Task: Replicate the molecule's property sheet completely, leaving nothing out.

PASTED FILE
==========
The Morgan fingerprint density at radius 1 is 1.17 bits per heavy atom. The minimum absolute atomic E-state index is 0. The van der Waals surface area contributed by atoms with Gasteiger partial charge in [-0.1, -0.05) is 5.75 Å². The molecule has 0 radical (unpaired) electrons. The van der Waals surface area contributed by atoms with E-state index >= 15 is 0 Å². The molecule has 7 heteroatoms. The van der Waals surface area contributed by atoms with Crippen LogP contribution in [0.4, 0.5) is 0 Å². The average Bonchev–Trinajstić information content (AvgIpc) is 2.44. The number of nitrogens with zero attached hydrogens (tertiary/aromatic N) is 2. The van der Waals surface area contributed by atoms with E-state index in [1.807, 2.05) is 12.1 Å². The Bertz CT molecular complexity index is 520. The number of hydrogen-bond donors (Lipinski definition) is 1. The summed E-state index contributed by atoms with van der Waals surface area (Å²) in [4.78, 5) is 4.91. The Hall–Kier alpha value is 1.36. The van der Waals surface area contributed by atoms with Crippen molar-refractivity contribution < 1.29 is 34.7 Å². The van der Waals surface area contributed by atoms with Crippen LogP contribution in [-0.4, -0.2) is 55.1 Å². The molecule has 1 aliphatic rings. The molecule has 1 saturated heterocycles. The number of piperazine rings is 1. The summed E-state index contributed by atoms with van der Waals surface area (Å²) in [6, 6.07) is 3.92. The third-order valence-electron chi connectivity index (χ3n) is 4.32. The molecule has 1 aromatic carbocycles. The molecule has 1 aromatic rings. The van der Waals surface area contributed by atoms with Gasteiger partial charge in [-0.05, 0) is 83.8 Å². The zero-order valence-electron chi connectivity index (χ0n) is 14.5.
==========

The Morgan fingerprint density at radius 1 is 1.17 bits per heavy atom. The minimum absolute atomic E-state index is 0. The van der Waals surface area contributed by atoms with Gasteiger partial charge in [-0.1, -0.05) is 5.75 Å². The molecule has 0 radical (unpaired) electrons. The van der Waals surface area contributed by atoms with E-state index >= 15 is 0 Å². The molecule has 7 heteroatoms. The van der Waals surface area contributed by atoms with Crippen LogP contribution in [0.4, 0.5) is 0 Å². The average Bonchev–Trinajstić information content (AvgIpc) is 2.44. The number of nitrogens with zero attached hydrogens (tertiary/aromatic N) is 2. The van der Waals surface area contributed by atoms with E-state index in [1.807, 2.05) is 12.1 Å². The Bertz CT molecular complexity index is 520. The number of hydrogen-bond donors (Lipinski definition) is 1. The summed E-state index contributed by atoms with van der Waals surface area (Å²) in [4.78, 5) is 4.91. The Hall–Kier alpha value is 1.36. The van der Waals surface area contributed by atoms with Crippen molar-refractivity contribution < 1.29 is 34.7 Å². The van der Waals surface area contributed by atoms with Crippen LogP contribution in [-0.4, -0.2) is 55.1 Å². The molecule has 1 aliphatic rings. The molecule has 1 saturated heterocycles. The number of piperazine rings is 1. The summed E-state index contributed by atoms with van der Waals surface area (Å²) in [6, 6.07) is 3.92. The third-order valence-electron chi connectivity index (χ3n) is 4.32. The molecule has 1 aromatic carbocycles. The molecule has 1 aromatic rings. The van der Waals surface area contributed by atoms with Gasteiger partial charge in [-0.05, 0) is 83.8 Å². The zero-order valence-electron chi connectivity index (χ0n) is 14.5.